2013/14 Ski Season Outlook: Positive Fundamentals Should Support a Solid Year
MARTINSVILLE, N.J., Dec. 16, 2013 /PRNewswire/ — A continued economic recovery in the U.S. and Europe, combined with strong equity markets and enthusiasm related to the Olympics, should lift skier visits by mid-to-high single digits. Although it will be highly weather dependent, as always, this season may not reach the 2010/11 peak of 60.5 million visits due to a drag from a late start to the winter in the Northeast and a later-than-normal Easter.
The economy in the U.S., while frustratingly sluggish, has continued to grow this year. Over the last twelve months, the unemployment rate has fallen from 7.8% to 7.0% and third quarter GDP recently posted a 3.6% annualized gain, the strongest since the first quarter of 2012. In addition to this, the S&P 500 Index has rallied over 27% year-to-date and home prices, according to the S&P/Case-Shiller Home Price Index, gained 13.3% over last year in September, the largest gain since February 2006. Collectively, this bodes well for consumer spending for the upcoming ski season. According to Kiplinger’s, a respected business forecasting company, for every $1,000 that home equity rises, consumer spending increases by $30, and for every $1,000 gain in investment performance, an additional $15 in consumption is seen. Abroad, Europe has begun to recover from the sovereign debt worries that had plagued the region in prior years. This could particularly bolster the prospects for resorts that are more-reliant on destination visits to drive growth.
Although the economic fundamentals appear to support a solid year, weather and snowfall will remain the largest determinant of this season’s success. While highly difficult to predict, we look to AccuWeather.com’s 2013/14 winter forecast to help gauge what this season may bring. According to its meteorologists, the Northeast is likely to see an average year from a snowfall perspective, but the region may see a slow start and above average temperatures early, with heavier snow later in the season. The northern plains and upper Midwest may see above average snowfall with colder temperatures and bouts of extreme cold. As for the popular Rockies and Northwest regions, warmer ocean temperatures in the northeast Pacific “allows for an active jet stream farther south that will bring moisture in multiple-week periods throughout the winter season,” according to AccuWeather’s long range forecaster Paul Pastelok. Western ski resorts received a well-timed boost last week after winter storm Cleon dumped as much as three feet of snow at resorts in California, Utah, and Colorado. The new snow has allowed many resorts to open additional terrain, which could help lift visit totals with the holiday season just a few weeks away. Vail Resorts noted that the storm could enable it to open up to 1,500 additional acres of terrain.
Early indicators for the season have been positive from a lodging, mountain, and retail perspective. According to DestiMetrics, bookings at western resorts for the November to April period are up 8.7% year-over-year, with revenues up an even stronger 14%. DestiMetrics’ director Ralf Garrison notes that “this is the most positive monthly analysis we have assembled since the collapse of Lehman Brothers.” He cautioned, however, that poor weather or political squabbling could put a damper on this and spark cancelations. From a retail perspective, the SnowSports Industries America (SIA) and the Leisure Trends Group’s RetailTRAK shows that sales at snow sports retailers increased 3% yearover-year for the August-October period. Breaking the numbers down further, equipment sales rose 1%, apparel sales rose 2% (-5% in units sold), and accessories sales increased by 6% (-1% in units sold). The report notes that snowstorms in November and December should have a positive impact on sales between Black Friday and year-end, a period which typically accounts for 35% of total season sales. Further, research indicates that 75% of year-to-year variance in snow sports sales can be attributed to weather. Looking towards ticket sales, Vail Resorts, which boasts a portfolio of 10 resorts across the U.S., reported that its season pass sales were up 16% through December 7th. In a sign of confidence in the industry’s fundamental health, Intrawest Holdings, which owns ski resorts across North America and is one of the world’s largest heli-skiing operators, recently unveiled its plans for an initial public offering. The company, owned since 2006 by private equity firm Fortress Investment Group, looks to raise up to $100 million through the offering.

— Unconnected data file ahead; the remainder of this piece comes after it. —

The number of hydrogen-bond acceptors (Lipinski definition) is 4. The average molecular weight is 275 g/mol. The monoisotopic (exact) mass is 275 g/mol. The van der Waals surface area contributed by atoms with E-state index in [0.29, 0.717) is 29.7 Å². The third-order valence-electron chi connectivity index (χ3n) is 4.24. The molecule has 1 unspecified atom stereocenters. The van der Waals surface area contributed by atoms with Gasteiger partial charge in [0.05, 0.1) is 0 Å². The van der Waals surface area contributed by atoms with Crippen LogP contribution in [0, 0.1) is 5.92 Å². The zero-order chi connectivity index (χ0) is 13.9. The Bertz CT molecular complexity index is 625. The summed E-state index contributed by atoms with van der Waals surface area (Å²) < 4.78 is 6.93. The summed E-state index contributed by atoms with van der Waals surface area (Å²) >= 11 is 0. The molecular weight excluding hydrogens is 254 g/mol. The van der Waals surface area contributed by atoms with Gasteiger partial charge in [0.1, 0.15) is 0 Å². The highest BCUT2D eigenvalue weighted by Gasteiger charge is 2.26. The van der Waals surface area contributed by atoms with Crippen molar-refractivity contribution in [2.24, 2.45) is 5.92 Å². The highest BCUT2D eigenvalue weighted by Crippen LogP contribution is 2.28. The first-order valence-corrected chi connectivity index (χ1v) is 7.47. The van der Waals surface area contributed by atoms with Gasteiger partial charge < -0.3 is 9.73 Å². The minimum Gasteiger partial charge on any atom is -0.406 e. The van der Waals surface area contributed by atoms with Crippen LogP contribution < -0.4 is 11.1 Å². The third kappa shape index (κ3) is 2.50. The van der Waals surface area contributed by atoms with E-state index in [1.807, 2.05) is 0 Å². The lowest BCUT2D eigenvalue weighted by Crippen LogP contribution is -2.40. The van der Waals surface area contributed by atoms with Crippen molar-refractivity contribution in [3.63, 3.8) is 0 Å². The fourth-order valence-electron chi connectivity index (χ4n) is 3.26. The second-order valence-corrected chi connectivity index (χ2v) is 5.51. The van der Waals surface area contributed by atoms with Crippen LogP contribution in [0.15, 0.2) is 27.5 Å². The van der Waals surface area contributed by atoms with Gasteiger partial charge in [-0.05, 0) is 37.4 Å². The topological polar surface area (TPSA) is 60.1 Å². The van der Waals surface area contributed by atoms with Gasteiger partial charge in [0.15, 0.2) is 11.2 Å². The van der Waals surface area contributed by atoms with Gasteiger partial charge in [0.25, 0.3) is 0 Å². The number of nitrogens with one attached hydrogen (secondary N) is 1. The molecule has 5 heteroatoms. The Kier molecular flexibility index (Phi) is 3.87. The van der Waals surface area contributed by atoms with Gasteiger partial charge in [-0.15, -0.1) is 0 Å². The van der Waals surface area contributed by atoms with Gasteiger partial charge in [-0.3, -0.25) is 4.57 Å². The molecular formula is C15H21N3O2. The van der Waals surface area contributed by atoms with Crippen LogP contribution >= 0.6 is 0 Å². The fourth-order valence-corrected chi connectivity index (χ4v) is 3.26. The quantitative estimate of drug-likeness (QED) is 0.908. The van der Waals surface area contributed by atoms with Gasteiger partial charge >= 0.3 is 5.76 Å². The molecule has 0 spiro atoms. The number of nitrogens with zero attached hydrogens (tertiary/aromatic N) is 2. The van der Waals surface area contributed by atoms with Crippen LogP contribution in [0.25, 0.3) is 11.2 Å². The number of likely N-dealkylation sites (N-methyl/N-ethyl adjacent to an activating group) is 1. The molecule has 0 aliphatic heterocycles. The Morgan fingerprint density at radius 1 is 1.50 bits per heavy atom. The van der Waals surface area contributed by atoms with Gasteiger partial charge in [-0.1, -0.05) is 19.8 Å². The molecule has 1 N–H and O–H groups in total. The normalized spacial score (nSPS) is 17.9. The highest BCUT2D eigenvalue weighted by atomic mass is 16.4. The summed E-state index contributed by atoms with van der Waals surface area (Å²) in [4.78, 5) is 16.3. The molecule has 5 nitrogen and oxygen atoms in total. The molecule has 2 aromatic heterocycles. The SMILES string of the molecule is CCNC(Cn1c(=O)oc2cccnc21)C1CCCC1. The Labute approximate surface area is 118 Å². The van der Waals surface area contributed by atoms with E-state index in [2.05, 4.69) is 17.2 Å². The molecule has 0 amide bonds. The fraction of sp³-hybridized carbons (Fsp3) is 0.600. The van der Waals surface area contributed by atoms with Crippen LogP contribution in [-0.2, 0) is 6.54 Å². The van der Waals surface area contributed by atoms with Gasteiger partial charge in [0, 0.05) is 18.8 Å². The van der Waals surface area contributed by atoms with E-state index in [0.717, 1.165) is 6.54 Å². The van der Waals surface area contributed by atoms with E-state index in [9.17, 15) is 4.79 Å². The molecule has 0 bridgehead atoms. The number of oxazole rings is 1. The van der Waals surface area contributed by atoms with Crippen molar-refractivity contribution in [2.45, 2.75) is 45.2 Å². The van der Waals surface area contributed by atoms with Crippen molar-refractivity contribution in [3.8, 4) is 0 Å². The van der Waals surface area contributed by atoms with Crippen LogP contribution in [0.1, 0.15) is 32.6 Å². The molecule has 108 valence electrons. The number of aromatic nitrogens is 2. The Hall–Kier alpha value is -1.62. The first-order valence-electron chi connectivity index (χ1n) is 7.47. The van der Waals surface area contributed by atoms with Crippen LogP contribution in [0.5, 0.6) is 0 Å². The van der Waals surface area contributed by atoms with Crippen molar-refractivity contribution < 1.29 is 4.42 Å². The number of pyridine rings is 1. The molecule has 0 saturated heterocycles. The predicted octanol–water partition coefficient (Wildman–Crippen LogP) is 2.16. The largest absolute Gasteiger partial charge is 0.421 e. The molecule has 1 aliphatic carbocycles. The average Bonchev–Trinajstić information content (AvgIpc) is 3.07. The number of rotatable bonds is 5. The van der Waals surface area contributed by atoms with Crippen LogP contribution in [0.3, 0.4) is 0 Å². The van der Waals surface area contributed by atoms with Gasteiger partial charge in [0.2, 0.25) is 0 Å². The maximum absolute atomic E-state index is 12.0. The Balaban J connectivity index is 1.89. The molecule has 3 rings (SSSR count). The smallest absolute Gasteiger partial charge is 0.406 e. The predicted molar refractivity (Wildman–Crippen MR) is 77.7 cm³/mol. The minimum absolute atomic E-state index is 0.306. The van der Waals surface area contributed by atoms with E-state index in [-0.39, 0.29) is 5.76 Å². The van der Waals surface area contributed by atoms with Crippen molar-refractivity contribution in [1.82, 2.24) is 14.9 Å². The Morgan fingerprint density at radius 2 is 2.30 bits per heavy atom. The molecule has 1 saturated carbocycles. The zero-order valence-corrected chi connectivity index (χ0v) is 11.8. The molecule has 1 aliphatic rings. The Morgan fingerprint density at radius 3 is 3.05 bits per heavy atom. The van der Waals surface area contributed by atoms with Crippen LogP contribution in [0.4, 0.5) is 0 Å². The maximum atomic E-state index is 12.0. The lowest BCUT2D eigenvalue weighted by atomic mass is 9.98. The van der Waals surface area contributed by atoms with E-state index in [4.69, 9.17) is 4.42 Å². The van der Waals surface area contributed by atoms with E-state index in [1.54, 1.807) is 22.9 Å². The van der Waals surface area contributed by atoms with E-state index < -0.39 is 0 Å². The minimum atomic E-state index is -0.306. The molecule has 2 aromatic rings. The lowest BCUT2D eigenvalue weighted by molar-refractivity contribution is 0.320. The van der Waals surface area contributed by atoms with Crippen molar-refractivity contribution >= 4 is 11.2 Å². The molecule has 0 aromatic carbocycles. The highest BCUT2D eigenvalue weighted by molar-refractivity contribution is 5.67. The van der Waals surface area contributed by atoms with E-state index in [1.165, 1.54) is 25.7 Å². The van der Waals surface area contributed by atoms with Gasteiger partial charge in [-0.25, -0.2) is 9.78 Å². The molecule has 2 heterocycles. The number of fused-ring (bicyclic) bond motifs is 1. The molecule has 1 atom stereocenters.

Aside from the economy and weather, there are certain other factors that could influence the success of this year’s ski season. Looking to the calendar, Easter is very late this year, April 20th, versus March 31st last year. This could pressure late-season skier visits, particularly if snowfall totals do not allow for resorts to stay open until the holiday. On the other hand, the 2014 Winter Olympics in Sochi, Russia, could boost interest in winter sports overall, which should help to buoy both skier days and sales of apparel/equipment. Looking towards the long-term, resorts and equipment makers have begun to focus on connecting to the next generation of skiers/riders as the baby boomers begin to age. Illustrating the aging demographics in this industry, the percentage of skiers in the 45-54 age range has risen from 14% to 20% since the 1997/98 season, and the share of 55-64 year olds has risen from 5% to 14% over that same period. In an effort to combat this shift, resorts have sought to expand beginner terrains, develop family friendly atmospheres, and offer free lift tickets for those under a certain age to help introduce younger people to the sport.
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